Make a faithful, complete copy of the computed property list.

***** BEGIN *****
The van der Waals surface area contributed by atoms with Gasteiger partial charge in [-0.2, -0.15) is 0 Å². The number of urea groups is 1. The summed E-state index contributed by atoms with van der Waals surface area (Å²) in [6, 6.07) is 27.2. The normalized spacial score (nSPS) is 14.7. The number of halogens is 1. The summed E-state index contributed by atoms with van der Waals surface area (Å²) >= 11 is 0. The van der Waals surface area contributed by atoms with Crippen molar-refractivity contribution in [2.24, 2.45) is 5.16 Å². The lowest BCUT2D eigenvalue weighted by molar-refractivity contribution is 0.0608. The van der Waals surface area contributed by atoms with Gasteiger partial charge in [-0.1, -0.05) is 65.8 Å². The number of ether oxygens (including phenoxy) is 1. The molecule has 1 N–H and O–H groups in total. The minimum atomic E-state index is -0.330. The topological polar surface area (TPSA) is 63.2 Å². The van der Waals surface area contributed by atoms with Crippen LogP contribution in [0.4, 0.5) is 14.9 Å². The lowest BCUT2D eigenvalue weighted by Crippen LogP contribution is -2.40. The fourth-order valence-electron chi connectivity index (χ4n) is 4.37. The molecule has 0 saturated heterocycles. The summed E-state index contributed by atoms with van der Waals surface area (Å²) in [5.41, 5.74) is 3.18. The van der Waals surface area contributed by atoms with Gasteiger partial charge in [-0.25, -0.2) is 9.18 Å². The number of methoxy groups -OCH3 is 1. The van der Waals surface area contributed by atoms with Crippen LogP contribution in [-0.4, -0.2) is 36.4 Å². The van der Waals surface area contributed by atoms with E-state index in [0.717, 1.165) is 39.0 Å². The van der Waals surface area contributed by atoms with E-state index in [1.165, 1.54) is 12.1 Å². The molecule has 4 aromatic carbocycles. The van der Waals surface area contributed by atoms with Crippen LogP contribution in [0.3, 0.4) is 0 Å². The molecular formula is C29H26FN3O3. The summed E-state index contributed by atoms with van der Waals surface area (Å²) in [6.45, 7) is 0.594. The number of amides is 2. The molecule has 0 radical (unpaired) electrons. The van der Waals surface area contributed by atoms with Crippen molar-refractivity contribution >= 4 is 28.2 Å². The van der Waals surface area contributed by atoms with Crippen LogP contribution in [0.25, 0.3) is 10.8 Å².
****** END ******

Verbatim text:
The van der Waals surface area contributed by atoms with Gasteiger partial charge in [-0.2, -0.15) is 0 Å². The number of urea groups is 1. The summed E-state index contributed by atoms with van der Waals surface area (Å²) in [6, 6.07) is 27.2. The normalized spacial score (nSPS) is 14.7. The number of halogens is 1. The summed E-state index contributed by atoms with van der Waals surface area (Å²) >= 11 is 0. The van der Waals surface area contributed by atoms with Crippen molar-refractivity contribution in [2.24, 2.45) is 5.16 Å². The lowest BCUT2D eigenvalue weighted by molar-refractivity contribution is 0.0608. The van der Waals surface area contributed by atoms with Gasteiger partial charge in [-0.1, -0.05) is 65.8 Å². The number of ether oxygens (including phenoxy) is 1. The molecule has 1 N–H and O–H groups in total. The minimum atomic E-state index is -0.330. The topological polar surface area (TPSA) is 63.2 Å². The van der Waals surface area contributed by atoms with Crippen LogP contribution in [0.4, 0.5) is 14.9 Å². The lowest BCUT2D eigenvalue weighted by Crippen LogP contribution is -2.40. The fourth-order valence-electron chi connectivity index (χ4n) is 4.37. The molecule has 0 saturated heterocycles. The summed E-state index contributed by atoms with van der Waals surface area (Å²) in [5.41, 5.74) is 3.18. The van der Waals surface area contributed by atoms with Gasteiger partial charge in [-0.25, -0.2) is 9.18 Å². The number of methoxy groups -OCH3 is 1. The van der Waals surface area contributed by atoms with Crippen LogP contribution in [-0.4, -0.2) is 36.4 Å². The van der Waals surface area contributed by atoms with E-state index in [0.717, 1.165) is 39.0 Å². The van der Waals surface area contributed by atoms with E-state index in [1.165, 1.54) is 12.1 Å². The molecule has 4 aromatic carbocycles. The van der Waals surface area contributed by atoms with Crippen LogP contribution in [0.3, 0.4) is 0 Å². The molecular formula is C29H26FN3O3. The summed E-state index contributed by atoms with van der Waals surface area (Å²) in [6.45, 7) is 0.594. The number of amides is 2. The molecule has 0 radical (unpaired) electrons. The van der Waals surface area contributed by atoms with Crippen molar-refractivity contribution >= 4 is 28.2 Å². The van der Waals surface area contributed by atoms with Crippen LogP contribution in [0.25, 0.3) is 10.8 Å².